EP: CEI’s success is based on our incredible staff, their innovative thinking, and custom client approach. Marketing is easy when you have excellent references and successful projects! However, we’re always trying to find ways to increase our marketing to grow the firm, and are continuously improving our strategy and efforts.
TZL: What has your firm done recently to upgrade its IT system?
EP: We’ve installed state-of-the-art videoconferencing centers. Although videoconferencing has been around for years, these new centers offer our staff crisp audio and video with a virtual conference room extension from just about any electronic device whether you are in the office, working from home, on a job site, or anywhere in between. These centers have helped us reduce travel time and environmental impacts while maintaining the open communication we feel is essential to a successful project team. We also upgraded our computer system and increased our on-call IT services and security to monitor today’s threats.
TZL: What’s the best way to recruit and retain top talent in a tight labor market?
EP: CEI provides several incentives to attract talented staff. They include:
- Great clients
- A solid mentoring program
- A strong sustainability vision and team
- A high degree of technology and innovation
- Advanced learning and opportunities for growth
- The ability to make a difference in the world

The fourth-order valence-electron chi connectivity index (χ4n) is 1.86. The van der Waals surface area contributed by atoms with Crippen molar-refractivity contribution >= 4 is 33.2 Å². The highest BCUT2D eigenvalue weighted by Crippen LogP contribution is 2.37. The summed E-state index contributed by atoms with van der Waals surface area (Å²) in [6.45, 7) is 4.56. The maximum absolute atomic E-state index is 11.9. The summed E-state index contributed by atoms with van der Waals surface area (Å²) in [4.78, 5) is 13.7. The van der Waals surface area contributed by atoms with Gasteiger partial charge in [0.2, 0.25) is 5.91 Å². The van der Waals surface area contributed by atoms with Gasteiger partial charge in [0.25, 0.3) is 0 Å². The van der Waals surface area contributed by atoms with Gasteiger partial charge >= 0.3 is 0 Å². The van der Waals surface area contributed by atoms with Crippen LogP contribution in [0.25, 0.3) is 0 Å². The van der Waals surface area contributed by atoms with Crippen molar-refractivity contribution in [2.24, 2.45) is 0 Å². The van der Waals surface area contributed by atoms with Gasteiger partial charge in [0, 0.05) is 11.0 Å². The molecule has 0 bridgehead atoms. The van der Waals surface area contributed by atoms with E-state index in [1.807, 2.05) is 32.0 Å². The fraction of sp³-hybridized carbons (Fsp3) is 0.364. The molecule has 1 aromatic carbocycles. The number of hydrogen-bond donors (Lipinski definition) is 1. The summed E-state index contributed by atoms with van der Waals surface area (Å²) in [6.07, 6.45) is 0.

- Control over their own destiny
- Encouraging out-of-the-box thinking (it’s even rewarded)
- A kid and dog friendly family atmosphere
- Established pathways to ownership and advancement
- Flexible working hours
- A day-to-day sense of accomplishment
CEI also offers very competitive benefits and a solid support team at all labor levels. Being ranked as one of the Best Firms to Work For the last six years straight has also helped!
TZL: What’s the key benefit you give to your employees? Flex schedule, incentive compensation, 401(k), etc.?
EP: This depends on who at CEI you ask since our staff is made up of individuals from all walks of life. We offer low premium family health and dental plans, flex time, 401(k) match, professional development support, and a host of other benefits. We find that certain benefits are more important to some individuals than others which is why we offer a wide variety.
TZL: What’s your preferred strategy for growth, M&A or organic? Give us a synopsis of how your firm effected growth in the recent past.
EP: CEI will celebrate 30 years of business this April and it’s been 100 percent organic growth. By keeping our services and clients diversified we’ve been able to ride out the ups and downs of the industry while creating steady growth. Our staff is our number one company asset and it’s been their determination and industry innovation that has helped CEI grow.
TZL: What’s the greatest challenge presented by growth?
EP: We have to carefully consider large growth opportunities when presented to us since CEI is not a “hire and fire” type of firm where individuals are hired for a project and then let go when the project ends. We carefully consider each new hire as an important company investment – hopefully a long-term one. So we want to make sure we have the backlog to keep individuals busy long after those first initial projects.
TZL: What’s your prediction for 2017 and for the next five years?
EP: Technology is ever changing and we see great opportunities in the engineering and environmental fields using various new field, assessment, modeling, and remediation methods in the coming years. We are off to a great start in 2017 and look forward to what the next five years brings.